Being one of the most fun events of the year, the 6th Annual Faculty and Staff Hack and Whack Golf Tournament fulfilled its perennial mandate by generating plenty of laughter, good memories and participation.
For the second year in a row, the Pinnacle Golf Course at Gallagher’s Canyon Golf & Country Club provided great scenery and the ideal venue for the popular tourney. Student Events Coordinator Christy Mahlberg fielded more responses than there were available spots in the shotgun start.
“I had a significant number of people I had to turn away. There were others who heard we were filled up and did not try to register,” said Mahlberg. “It filled up about a week before the deadline.”
The popular faculty and staff outing featured a best-ball format where emphasis is placed on participation rather than competition. The 16 teams, made up of four to five ‘golfers,’ advanced their balls up to the best shot from the group. This way, more experienced golfers can be relied upon to move their teams up the course.
Mother Nature did not fully cooperate as drizzle and an inconsistent breeze kept jackets on and umbrellas out. “I was surprised by what a good time everybody had,” said Mahlberg. “Even though the weather wasn’t the best, everybody had so many good things to say about the event.”
The support from on and off campus was strong for Hack and Whack. Those on campus donating prizes were Aboriginal Programs and Services, the Advising and Involvement Centre, Athletics and Recreation, Bookstore, Conferences and Accommodation, Development and Alumni Engagement, IT, Media and Classroom Services and player’s from the on-campus Koi Sushi restaurant.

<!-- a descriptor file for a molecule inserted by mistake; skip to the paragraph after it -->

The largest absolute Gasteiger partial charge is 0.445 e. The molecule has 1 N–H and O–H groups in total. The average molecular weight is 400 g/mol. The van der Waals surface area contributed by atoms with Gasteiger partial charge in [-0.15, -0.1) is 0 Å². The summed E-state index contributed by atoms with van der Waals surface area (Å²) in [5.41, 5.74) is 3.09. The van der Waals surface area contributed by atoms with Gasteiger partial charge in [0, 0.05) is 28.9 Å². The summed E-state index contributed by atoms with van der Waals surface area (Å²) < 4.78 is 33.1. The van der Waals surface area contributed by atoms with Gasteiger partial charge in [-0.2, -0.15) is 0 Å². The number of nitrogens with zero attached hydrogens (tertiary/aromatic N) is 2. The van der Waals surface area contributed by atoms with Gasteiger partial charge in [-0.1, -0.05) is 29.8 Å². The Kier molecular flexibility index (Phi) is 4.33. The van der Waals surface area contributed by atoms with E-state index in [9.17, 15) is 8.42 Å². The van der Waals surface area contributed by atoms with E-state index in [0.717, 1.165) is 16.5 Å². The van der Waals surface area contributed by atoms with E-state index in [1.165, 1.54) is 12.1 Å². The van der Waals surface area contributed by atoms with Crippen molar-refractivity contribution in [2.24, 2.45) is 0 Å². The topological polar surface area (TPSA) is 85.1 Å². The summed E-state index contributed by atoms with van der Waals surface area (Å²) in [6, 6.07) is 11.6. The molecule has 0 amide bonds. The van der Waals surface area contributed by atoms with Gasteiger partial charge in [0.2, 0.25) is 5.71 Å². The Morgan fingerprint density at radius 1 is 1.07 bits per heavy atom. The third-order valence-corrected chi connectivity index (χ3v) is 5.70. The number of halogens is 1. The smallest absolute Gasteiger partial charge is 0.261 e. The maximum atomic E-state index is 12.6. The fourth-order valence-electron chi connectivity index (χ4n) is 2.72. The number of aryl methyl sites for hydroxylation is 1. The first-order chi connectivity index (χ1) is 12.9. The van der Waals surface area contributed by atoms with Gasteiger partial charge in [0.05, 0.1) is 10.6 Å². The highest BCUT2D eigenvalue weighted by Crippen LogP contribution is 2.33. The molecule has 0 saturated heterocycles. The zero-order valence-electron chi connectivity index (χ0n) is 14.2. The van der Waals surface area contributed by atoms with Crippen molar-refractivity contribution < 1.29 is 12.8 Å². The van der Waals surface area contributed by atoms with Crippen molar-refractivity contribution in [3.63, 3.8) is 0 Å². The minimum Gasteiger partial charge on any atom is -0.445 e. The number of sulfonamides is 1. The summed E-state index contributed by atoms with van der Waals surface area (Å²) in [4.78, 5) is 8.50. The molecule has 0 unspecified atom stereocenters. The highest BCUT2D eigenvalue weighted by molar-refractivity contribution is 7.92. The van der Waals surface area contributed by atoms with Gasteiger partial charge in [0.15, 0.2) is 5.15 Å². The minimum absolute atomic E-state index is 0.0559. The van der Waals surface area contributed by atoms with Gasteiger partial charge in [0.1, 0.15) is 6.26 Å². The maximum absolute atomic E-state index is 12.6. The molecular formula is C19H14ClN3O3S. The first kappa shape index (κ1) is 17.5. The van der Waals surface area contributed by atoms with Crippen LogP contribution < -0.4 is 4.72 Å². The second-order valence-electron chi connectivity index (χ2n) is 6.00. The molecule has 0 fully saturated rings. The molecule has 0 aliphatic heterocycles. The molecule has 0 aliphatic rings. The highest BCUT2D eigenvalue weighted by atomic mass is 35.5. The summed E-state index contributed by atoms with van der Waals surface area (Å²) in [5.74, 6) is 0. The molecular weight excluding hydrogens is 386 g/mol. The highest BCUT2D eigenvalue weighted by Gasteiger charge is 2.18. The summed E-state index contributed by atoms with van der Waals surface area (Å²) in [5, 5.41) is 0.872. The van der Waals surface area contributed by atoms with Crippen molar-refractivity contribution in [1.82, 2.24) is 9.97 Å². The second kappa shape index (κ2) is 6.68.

Best Costume went to the ‘We Like “IT” in the Rough’ team of Vanessa Lomas, Jeff Myers, Shawn Turner and Nathen Storness-Bliss. Due to her tireless efforts, staff volunteer Renee Leboe took home the coveted Leanne Perry Spirit Award. Perry, a former Campus Life coordinator, is started Hack and Whack in 2007. Although being unavailable to participate this year, AVP Students Ian Cull was given a round of applause for hosting the event.
One of the most unusual aspects of the tournament took place on the ninth tee box. Participants selected either a regular marshmallow or a super sized marshmallow instead of a golf ball. This year’s Marshmallow Long Drive competition went to Peter Arthur, Director of the Centre for Teaching and Learning.
“I just had a good connection with the marshmallow. It just launched and went a long way. The hardest thing was to balance the large marshmallow on the tee. I asked one of my colleagues to hold it but they wouldn’t,” said a smiling Arthur who picks up swishy-drive bragging rights and an iPod Nano, courtesy of IT, Media and Classroom Services.
“I really like this event and wish we had more of them,” he added.